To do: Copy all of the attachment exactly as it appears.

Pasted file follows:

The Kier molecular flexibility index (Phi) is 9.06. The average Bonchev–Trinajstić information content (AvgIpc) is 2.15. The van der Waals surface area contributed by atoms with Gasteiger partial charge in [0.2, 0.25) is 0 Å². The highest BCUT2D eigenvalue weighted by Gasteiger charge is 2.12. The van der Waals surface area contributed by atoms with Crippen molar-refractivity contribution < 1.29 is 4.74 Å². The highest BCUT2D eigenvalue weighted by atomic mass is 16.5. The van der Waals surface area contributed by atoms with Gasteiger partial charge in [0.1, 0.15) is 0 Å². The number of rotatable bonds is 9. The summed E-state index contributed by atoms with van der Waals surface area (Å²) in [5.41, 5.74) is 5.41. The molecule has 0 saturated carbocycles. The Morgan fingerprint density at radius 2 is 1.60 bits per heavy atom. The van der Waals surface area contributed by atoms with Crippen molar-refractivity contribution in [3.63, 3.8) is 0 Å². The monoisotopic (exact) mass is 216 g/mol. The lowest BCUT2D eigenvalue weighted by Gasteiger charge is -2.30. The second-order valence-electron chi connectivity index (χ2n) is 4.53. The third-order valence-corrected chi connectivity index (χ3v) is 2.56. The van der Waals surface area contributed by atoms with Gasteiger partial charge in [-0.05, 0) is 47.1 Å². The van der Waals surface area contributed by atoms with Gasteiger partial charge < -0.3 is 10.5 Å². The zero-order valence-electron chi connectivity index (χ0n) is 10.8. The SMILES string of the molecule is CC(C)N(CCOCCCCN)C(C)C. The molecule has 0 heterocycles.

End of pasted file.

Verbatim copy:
The Kier molecular flexibility index (Phi) is 9.06. The average Bonchev–Trinajstić information content (AvgIpc) is 2.15. The van der Waals surface area contributed by atoms with Gasteiger partial charge in [0.2, 0.25) is 0 Å². The highest BCUT2D eigenvalue weighted by Gasteiger charge is 2.12. The van der Waals surface area contributed by atoms with Crippen molar-refractivity contribution < 1.29 is 4.74 Å². The highest BCUT2D eigenvalue weighted by atomic mass is 16.5. The van der Waals surface area contributed by atoms with Gasteiger partial charge in [0.1, 0.15) is 0 Å². The number of rotatable bonds is 9. The summed E-state index contributed by atoms with van der Waals surface area (Å²) in [5.41, 5.74) is 5.41. The molecule has 0 saturated carbocycles. The Morgan fingerprint density at radius 2 is 1.60 bits per heavy atom. The van der Waals surface area contributed by atoms with Crippen molar-refractivity contribution in [3.63, 3.8) is 0 Å². The monoisotopic (exact) mass is 216 g/mol. The lowest BCUT2D eigenvalue weighted by Gasteiger charge is -2.30. The second-order valence-electron chi connectivity index (χ2n) is 4.53. The third-order valence-corrected chi connectivity index (χ3v) is 2.56. The van der Waals surface area contributed by atoms with Gasteiger partial charge in [-0.05, 0) is 47.1 Å². The van der Waals surface area contributed by atoms with Gasteiger partial charge < -0.3 is 10.5 Å². The zero-order valence-electron chi connectivity index (χ0n) is 10.8. The SMILES string of the molecule is CC(C)N(CCOCCCCN)C(C)C. The molecule has 0 heterocycles.